COVID-19 & Accessibility: Checklist for an Accessible Return to the Workplace

The pandemic has exacerbated many barriers for persons with disabilities. And with employers focusing on COVID-19 health and safety, some may have forgotten about accessibility.

Accessible Standards Canada (ASC) published resources on accessible practices for returning to the workplace. While ASC is charged with developing accessibility standards for federally regulated workplaces, these tips may help any Canadian employer who must ensure a safe and accessible return to the workplace during the pandemic.

Policies & Procedures

Employers should start by reviewing their occupational health and safety policies and, where required, accessibility plans. As applicable, health and safety committees or representatives should be involved in the review process. In particular, employers should consider their emergency procedures, update them as needed and advise employees of any changes.

Employers should also involve employees with disabilities in the review and planning process, and meet with them on an ongoing basis to ensure their needs are being met.



When communicating COVID-19 safety protocols, employers should use plain language, as well as sign language or other alternate formats where needed.


Generally, employers should implement schedules that avoid large groups (e.g., staggering start times, shifts, breaks and meals). Employers should also consider transit schedules (including para transit) and child care requirements.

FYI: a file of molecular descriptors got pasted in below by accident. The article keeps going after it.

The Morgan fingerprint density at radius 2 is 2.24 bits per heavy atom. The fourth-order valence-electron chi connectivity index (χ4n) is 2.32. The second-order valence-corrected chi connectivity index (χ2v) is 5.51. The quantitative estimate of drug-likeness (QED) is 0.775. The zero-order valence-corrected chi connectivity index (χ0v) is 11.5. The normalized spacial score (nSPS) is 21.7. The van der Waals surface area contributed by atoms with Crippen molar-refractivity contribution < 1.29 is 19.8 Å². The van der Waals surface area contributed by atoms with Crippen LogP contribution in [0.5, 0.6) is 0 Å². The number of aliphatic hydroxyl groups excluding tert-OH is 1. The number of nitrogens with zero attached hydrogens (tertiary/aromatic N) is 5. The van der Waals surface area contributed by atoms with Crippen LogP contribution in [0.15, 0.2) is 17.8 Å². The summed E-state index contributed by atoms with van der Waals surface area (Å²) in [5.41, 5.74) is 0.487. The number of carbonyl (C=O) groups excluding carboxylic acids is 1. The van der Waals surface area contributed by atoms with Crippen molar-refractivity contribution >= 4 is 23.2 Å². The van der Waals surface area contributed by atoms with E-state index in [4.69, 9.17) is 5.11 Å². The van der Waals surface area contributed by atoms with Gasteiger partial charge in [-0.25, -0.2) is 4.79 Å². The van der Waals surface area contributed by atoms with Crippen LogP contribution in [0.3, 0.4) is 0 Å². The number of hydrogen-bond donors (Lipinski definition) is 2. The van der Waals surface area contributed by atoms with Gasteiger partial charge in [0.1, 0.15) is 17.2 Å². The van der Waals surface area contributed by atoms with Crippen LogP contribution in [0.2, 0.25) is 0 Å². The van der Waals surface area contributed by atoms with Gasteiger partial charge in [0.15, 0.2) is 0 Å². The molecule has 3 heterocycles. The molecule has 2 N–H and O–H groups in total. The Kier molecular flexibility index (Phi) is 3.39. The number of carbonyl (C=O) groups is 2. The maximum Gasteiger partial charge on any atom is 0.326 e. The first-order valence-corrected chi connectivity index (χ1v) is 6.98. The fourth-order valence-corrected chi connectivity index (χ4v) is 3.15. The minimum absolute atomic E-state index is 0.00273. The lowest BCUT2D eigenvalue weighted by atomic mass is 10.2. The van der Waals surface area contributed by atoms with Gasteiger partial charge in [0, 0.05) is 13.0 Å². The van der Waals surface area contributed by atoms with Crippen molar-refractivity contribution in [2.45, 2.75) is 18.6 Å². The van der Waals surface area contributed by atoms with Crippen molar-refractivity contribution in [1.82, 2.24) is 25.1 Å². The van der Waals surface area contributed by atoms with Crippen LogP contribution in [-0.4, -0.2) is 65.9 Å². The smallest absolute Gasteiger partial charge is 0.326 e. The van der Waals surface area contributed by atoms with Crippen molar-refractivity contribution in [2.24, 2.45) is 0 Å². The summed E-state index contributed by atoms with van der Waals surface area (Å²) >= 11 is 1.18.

Cleaning & Hygiene

When developing cleaning protocols, employers should use unscented products and keep in mind any chemical sensitivities.

Typically, workers should be provided with soap and water or hand sanitizer to keep their hands clean, but if employees with disabilities are not able to wash their hands or use hand sanitizer, employers need to work with them to find another solution.


Physical Distancing

While ensuring physical distancing in the workplace, employers must take into account challenges for persons with disabilities. For example, employees with mobility devices or service animals may need more space to move, and employees with visual impairments may need detailed instructions on the space around them.


Face masks can add a new barrier for those who lip-read or have difficulty hearing muffled voices. Where applicable, employers should consider masks with clear panels for lip-readers or headsets with built-in microphones for high quality sound.

Optimize Compliance now covers federal, Ontario and Manitoba accessibility requirements.